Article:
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Abilene Reflector and Abilene Weekly Reflector
The Abilene Reflector, founded in the latter half of 1883, was an eight-page newspaper published every Thursday. Abilene is the county seat for Dickinson County, and by the early 1880s it had shed its rough cowtown image of the late 1860s to become a thriving commercial center with a rapidly growing population. By 1884 the town boasted a new public water system, an opera house seating nearly 1,000 persons, a telephone exchange, several banks, and three newspapers, including the Reflector. In March 1888, the Reflector became the official paper of Dickinson County, seizing the title from the Abilene Gazette. The Reflector retained this status throughout its tenure. In its own words, the paper was “conducted in the interest of the Democratic party, believing the party in its wisdom in the choice of candidates, from county offices to national, is greater than personal feeling or prejudice.”
The founding editors of the Reflector were brothers Berzelius L. Strother and Sidonia K. Strother. In June 1885, S.K. Strother left to join the Kansas City Times. Henry Litts took over his half of ownership and assumed full editorial responsibilities in March 1887 when B.L. Strother retired from the newspaper for health reasons.
On February 23, 1888, the Reflector was purchased by the Reflector Publishing Company consisting of John J. Cooper as president and Richard Waring as business manager. With them, the Reflector began a new Republican Party affiliation. Henry Litts left the paper “regretful because it will reflect Republican and not Democratic doctrine.” The new proprietors cited “the universal demand of republicans in this section of the state for a Republican newspaper at Abilene” and began the “anomalous task of converting a Simon-pure democratic paper into a live, progressive republican journal.” Later that same year, the Strother brothers established a Democratic newspaper in Abilene called the Dickinson County News which claimed to have “a larger circulation than any other weekly in the county.” In fact, the two papers were evenly matched. In 1890, the Republican Reflector circulated only 25 more copies than the Democratic News; in 1893, the News circulated 87 more issues than its rival.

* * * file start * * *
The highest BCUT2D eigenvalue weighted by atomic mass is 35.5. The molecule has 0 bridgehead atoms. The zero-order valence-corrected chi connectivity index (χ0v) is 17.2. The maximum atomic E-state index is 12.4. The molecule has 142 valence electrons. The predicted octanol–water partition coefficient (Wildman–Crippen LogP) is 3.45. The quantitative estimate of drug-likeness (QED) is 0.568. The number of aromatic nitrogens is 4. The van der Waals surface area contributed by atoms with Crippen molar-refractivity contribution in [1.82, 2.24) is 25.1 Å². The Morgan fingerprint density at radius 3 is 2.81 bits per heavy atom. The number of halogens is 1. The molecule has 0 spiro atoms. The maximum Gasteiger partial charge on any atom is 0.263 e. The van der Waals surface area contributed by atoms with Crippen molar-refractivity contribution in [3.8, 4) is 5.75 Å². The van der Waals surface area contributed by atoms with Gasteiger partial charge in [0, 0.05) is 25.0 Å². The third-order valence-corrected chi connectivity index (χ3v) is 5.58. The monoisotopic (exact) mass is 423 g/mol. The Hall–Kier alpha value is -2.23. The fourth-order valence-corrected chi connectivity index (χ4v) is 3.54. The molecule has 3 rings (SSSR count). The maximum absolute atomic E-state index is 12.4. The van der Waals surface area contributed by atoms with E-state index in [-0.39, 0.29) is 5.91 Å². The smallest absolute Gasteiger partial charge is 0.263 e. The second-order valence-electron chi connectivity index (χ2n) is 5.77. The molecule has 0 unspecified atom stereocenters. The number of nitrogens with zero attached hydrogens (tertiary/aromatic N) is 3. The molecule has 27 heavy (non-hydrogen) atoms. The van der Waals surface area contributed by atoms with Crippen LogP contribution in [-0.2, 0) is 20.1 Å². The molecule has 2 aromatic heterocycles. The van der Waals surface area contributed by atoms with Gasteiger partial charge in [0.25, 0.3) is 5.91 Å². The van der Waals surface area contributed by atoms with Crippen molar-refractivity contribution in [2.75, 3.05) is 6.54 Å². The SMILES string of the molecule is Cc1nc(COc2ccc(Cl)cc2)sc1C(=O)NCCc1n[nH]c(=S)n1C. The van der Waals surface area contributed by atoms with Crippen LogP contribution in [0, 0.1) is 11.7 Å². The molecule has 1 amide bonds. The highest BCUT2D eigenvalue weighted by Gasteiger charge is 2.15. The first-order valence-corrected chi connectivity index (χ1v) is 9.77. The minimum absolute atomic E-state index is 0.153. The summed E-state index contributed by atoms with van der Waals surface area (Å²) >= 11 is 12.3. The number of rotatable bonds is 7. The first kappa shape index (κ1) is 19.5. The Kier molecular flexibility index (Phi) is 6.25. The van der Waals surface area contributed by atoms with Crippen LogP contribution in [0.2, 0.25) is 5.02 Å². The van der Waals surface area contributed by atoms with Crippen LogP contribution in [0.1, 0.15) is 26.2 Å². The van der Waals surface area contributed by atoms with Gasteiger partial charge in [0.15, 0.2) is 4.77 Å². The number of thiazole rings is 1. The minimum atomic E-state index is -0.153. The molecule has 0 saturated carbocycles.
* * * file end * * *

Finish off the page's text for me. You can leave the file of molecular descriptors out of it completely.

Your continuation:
The Reflector had also appeared in a daily edition, the Evening Reflector, beginning May 9, 1887. Within a few months of the purchase of the paper in 1888, both editions changed title: the weekly Abilene Reflector became the Abilene Weekly Reflector beginning on May 3, and the daily Evening Reflector became the Abilene Daily Reflector beginning on May 2. The daily edition absorbed the weekly edition in 1935 and then in 1942 merged with the Abilene Daily Chronicle to become the Abilene Reflector-Chronicle, which continues today.
Provided by: Kansas State Historical Society; Topeka, KS